DETROW: So a lot of the theme of this era was the rules of the internet being written in real time and people not fully understanding them until they were living in them. And toward the end of the book, you compare a lot of the women that it focuses on with Taylor Swift. You point out she's only a few years younger than some of the people in this book, but by the time she becomes famous, the rules of the internet are written, and she knew what they were, and she knew how to operate in them. How much of a difference does that make for Taylor Swift on era celebrities?
DITUM: It makes an enormous difference. I think there are two kind of dividing lines that I would draw among the women in my book in terms of, you know, how things turned out for them. One of them is how young they were when they became famous. And I think becoming famous when you're a child is awful and difficult, whoever it happens to and in whatever era it happens too.
DETROW: Lindsay Lohan having the most extreme version of those struggles as a child.
DITUM: Yeah, absolutely - brutal treatment of her. And if you look at the, you know, the kind of effectively live blogging of the size of her breasts that she was put through, it's indescribable. But the other one is where they were in relation to the internet. So, for example, Kim Kardashian, she is the same age pretty much as Paris Hilton. But when Kim starts to get famous, the internet has already been established. So she has a Myspace before she starts to get famous, the same as Taylor Swift actually had a Myspace early on, and that was part of the Taylor Swift story in the early part of her career that she was a Myspace musician.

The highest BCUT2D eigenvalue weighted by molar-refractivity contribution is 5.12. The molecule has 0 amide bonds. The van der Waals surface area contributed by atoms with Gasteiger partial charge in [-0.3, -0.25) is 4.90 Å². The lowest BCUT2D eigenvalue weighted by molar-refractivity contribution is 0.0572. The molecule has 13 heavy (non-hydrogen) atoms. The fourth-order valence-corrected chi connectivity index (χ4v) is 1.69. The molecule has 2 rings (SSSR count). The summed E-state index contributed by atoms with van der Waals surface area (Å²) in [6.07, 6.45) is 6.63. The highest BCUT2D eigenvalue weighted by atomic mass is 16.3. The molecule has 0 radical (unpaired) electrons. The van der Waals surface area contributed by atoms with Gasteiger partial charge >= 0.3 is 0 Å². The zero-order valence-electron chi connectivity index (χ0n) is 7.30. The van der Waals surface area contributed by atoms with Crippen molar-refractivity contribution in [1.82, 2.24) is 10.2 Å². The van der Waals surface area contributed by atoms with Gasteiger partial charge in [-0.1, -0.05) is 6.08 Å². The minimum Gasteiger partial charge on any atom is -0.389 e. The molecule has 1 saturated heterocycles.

And I think you look at these figures who have the ability to shape their own presence on the internet and who have the ability to craft their fame, rather than have it crafted for them. And that's an incredible shift in power in celebrity. And you look now at the way, you know, top-tier celebrities operate, and they are able to control everything. They have a direct line to their fans via social media. They don't have to, you know, deal with reporters if they don't want to, if they aren't going to get favorable coverage. You know, Taylor Swift is never going to have to sit down and do the excruciating equivalent of Britney talking to Diane Sawyer about her sex life. That's unthinkable.
DETROW: I want to end with this question because you have now reevaluated a period of time that you lived through, as I lived through, but is a long time ago now. And you're kind of thinking through ways that things didn't age that well at all. And I'm wondering if that's given you a different point of view on current events, current pop culture. Are there things that you're seeing play out and you're thinking, this is probably not going to look good 10 or 20 years down the line?
DITUM: Yeah, definitely. A lot of the misogyny I write about that was endemic in mainstream media, you don't see that in, you know, reputable, quote-unquote, "reputable" outlets anymore, but you do still find it online in social media. So if, for example, any listeners followed Megan Thee Stallion's testimony in the trial of Tory Lanez for shooting her in the foot, the mainstream coverage of that was correctly very sympathetic to her as a victim of violence. A lot of the social media reaction, though, was extremely hostile to her. You still have a massive problem with revenge porn. We don't have a celebrity sex tape economy anymore, but we do have the issue of largely men non-consensually sharing images, the intimate images of partners. And I think that's something that is probably going to look incredibly queasy in retrospect when when it's realized how endemic that actually was as a problem.
DETROW: That's Sarah Ditum, the author of "Toxic: Women, Fame, And The Tabloid 2000s." Thanks so much for talking to us.
DITUM: Thank you very much. Transcript provided by NPR, Copyright NPR.